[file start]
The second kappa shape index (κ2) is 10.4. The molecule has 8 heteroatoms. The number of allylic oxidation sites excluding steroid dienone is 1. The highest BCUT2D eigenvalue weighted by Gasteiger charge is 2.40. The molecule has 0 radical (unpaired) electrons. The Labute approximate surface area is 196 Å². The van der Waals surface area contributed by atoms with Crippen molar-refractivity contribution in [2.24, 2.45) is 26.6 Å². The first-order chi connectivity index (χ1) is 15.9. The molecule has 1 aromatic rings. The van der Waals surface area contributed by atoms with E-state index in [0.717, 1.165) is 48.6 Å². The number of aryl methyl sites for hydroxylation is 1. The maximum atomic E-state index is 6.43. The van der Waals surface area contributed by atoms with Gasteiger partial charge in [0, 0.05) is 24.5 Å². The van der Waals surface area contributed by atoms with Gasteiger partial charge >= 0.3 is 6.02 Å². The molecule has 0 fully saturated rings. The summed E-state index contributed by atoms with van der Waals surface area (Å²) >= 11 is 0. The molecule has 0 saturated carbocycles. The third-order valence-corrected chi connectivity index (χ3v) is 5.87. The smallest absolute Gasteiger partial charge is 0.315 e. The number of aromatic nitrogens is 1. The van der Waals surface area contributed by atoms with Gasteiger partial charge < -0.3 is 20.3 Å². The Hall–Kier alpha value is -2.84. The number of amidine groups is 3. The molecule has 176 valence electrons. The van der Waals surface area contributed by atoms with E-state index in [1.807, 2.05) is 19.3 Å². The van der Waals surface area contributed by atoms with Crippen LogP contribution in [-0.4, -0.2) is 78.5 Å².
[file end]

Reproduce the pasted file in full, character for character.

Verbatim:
The second kappa shape index (κ2) is 10.4. The molecule has 8 heteroatoms. The number of allylic oxidation sites excluding steroid dienone is 1. The highest BCUT2D eigenvalue weighted by Gasteiger charge is 2.40. The molecule has 0 radical (unpaired) electrons. The Labute approximate surface area is 196 Å². The van der Waals surface area contributed by atoms with Crippen molar-refractivity contribution in [2.24, 2.45) is 26.6 Å². The first-order chi connectivity index (χ1) is 15.9. The molecule has 1 aromatic rings. The van der Waals surface area contributed by atoms with E-state index in [0.717, 1.165) is 48.6 Å². The number of aryl methyl sites for hydroxylation is 1. The maximum atomic E-state index is 6.43. The van der Waals surface area contributed by atoms with Gasteiger partial charge in [0, 0.05) is 24.5 Å². The van der Waals surface area contributed by atoms with Gasteiger partial charge >= 0.3 is 6.02 Å². The molecule has 0 fully saturated rings. The summed E-state index contributed by atoms with van der Waals surface area (Å²) >= 11 is 0. The molecule has 0 saturated carbocycles. The third-order valence-corrected chi connectivity index (χ3v) is 5.87. The smallest absolute Gasteiger partial charge is 0.315 e. The number of aromatic nitrogens is 1. The van der Waals surface area contributed by atoms with Gasteiger partial charge < -0.3 is 20.3 Å². The Hall–Kier alpha value is -2.84. The number of amidine groups is 3. The molecule has 176 valence electrons. The van der Waals surface area contributed by atoms with E-state index in [1.807, 2.05) is 19.3 Å². The van der Waals surface area contributed by atoms with Crippen LogP contribution in [-0.4, -0.2) is 78.5 Å².